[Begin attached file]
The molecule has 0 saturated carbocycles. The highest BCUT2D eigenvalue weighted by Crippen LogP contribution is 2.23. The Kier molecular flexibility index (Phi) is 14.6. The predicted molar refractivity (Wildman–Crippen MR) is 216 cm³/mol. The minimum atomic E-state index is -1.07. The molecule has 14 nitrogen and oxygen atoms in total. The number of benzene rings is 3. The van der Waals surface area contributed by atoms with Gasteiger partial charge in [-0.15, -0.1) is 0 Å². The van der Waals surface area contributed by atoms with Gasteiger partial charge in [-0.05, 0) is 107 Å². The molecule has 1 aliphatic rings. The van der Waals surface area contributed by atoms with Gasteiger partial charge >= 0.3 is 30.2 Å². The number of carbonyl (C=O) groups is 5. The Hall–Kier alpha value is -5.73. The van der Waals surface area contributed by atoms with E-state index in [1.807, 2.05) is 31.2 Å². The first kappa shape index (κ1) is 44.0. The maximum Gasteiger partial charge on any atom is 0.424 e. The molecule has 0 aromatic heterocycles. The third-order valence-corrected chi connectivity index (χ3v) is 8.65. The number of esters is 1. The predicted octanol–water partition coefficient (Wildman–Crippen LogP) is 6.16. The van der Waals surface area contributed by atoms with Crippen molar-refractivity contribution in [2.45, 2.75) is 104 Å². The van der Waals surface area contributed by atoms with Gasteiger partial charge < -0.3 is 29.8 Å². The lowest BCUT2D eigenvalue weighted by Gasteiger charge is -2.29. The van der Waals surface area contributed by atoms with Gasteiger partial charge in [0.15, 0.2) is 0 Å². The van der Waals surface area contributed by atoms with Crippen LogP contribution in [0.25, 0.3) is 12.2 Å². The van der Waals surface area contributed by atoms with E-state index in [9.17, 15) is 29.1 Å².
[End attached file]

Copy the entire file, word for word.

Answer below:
The molecule has 0 saturated carbocycles. The highest BCUT2D eigenvalue weighted by Crippen LogP contribution is 2.23. The Kier molecular flexibility index (Phi) is 14.6. The predicted molar refractivity (Wildman–Crippen MR) is 216 cm³/mol. The minimum atomic E-state index is -1.07. The molecule has 14 nitrogen and oxygen atoms in total. The number of benzene rings is 3. The van der Waals surface area contributed by atoms with Gasteiger partial charge in [-0.15, -0.1) is 0 Å². The van der Waals surface area contributed by atoms with Gasteiger partial charge in [-0.05, 0) is 107 Å². The molecule has 1 aliphatic rings. The van der Waals surface area contributed by atoms with Gasteiger partial charge >= 0.3 is 30.2 Å². The number of carbonyl (C=O) groups is 5. The Hall–Kier alpha value is -5.73. The van der Waals surface area contributed by atoms with E-state index in [1.807, 2.05) is 31.2 Å². The first kappa shape index (κ1) is 44.0. The maximum Gasteiger partial charge on any atom is 0.424 e. The molecule has 0 aromatic heterocycles. The third-order valence-corrected chi connectivity index (χ3v) is 8.65. The number of esters is 1. The predicted octanol–water partition coefficient (Wildman–Crippen LogP) is 6.16. The van der Waals surface area contributed by atoms with Crippen molar-refractivity contribution in [2.45, 2.75) is 104 Å². The van der Waals surface area contributed by atoms with Gasteiger partial charge < -0.3 is 29.8 Å². The lowest BCUT2D eigenvalue weighted by Gasteiger charge is -2.29. The van der Waals surface area contributed by atoms with Gasteiger partial charge in [0.15, 0.2) is 0 Å². The van der Waals surface area contributed by atoms with Crippen LogP contribution in [0.25, 0.3) is 12.2 Å². The van der Waals surface area contributed by atoms with E-state index in [9.17, 15) is 29.1 Å².